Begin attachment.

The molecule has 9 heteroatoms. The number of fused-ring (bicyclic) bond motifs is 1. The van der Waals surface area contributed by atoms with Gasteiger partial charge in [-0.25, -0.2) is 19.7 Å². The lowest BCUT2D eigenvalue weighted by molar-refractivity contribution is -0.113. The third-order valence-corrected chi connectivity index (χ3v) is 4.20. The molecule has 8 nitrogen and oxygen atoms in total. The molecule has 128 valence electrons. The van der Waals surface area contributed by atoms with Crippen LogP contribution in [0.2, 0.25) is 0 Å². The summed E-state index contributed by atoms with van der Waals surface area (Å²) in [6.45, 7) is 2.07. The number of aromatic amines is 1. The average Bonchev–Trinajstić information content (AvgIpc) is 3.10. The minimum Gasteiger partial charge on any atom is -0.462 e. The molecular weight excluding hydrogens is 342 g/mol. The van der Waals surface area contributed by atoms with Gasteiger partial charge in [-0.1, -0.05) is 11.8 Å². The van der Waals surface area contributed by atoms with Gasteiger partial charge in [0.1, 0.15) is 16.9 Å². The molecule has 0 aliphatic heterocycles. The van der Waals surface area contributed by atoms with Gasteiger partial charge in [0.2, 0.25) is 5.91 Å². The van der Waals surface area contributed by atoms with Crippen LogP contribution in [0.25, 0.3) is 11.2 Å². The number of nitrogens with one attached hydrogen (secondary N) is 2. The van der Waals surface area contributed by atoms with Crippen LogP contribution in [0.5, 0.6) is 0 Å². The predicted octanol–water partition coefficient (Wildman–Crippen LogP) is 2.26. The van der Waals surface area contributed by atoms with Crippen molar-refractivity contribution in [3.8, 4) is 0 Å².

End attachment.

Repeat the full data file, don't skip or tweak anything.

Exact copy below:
The molecule has 9 heteroatoms. The number of fused-ring (bicyclic) bond motifs is 1. The van der Waals surface area contributed by atoms with Gasteiger partial charge in [-0.25, -0.2) is 19.7 Å². The lowest BCUT2D eigenvalue weighted by molar-refractivity contribution is -0.113. The third-order valence-corrected chi connectivity index (χ3v) is 4.20. The molecule has 8 nitrogen and oxygen atoms in total. The molecule has 128 valence electrons. The van der Waals surface area contributed by atoms with Crippen LogP contribution in [0.2, 0.25) is 0 Å². The summed E-state index contributed by atoms with van der Waals surface area (Å²) in [6.45, 7) is 2.07. The number of aromatic amines is 1. The average Bonchev–Trinajstić information content (AvgIpc) is 3.10. The minimum Gasteiger partial charge on any atom is -0.462 e. The molecular weight excluding hydrogens is 342 g/mol. The van der Waals surface area contributed by atoms with Gasteiger partial charge in [-0.1, -0.05) is 11.8 Å². The van der Waals surface area contributed by atoms with Gasteiger partial charge in [0.1, 0.15) is 16.9 Å². The molecule has 0 aliphatic heterocycles. The van der Waals surface area contributed by atoms with Gasteiger partial charge in [0.2, 0.25) is 5.91 Å². The van der Waals surface area contributed by atoms with Crippen LogP contribution in [0.25, 0.3) is 11.2 Å². The number of nitrogens with one attached hydrogen (secondary N) is 2. The van der Waals surface area contributed by atoms with Crippen LogP contribution in [0.5, 0.6) is 0 Å². The predicted octanol–water partition coefficient (Wildman–Crippen LogP) is 2.26. The van der Waals surface area contributed by atoms with Crippen molar-refractivity contribution in [3.8, 4) is 0 Å².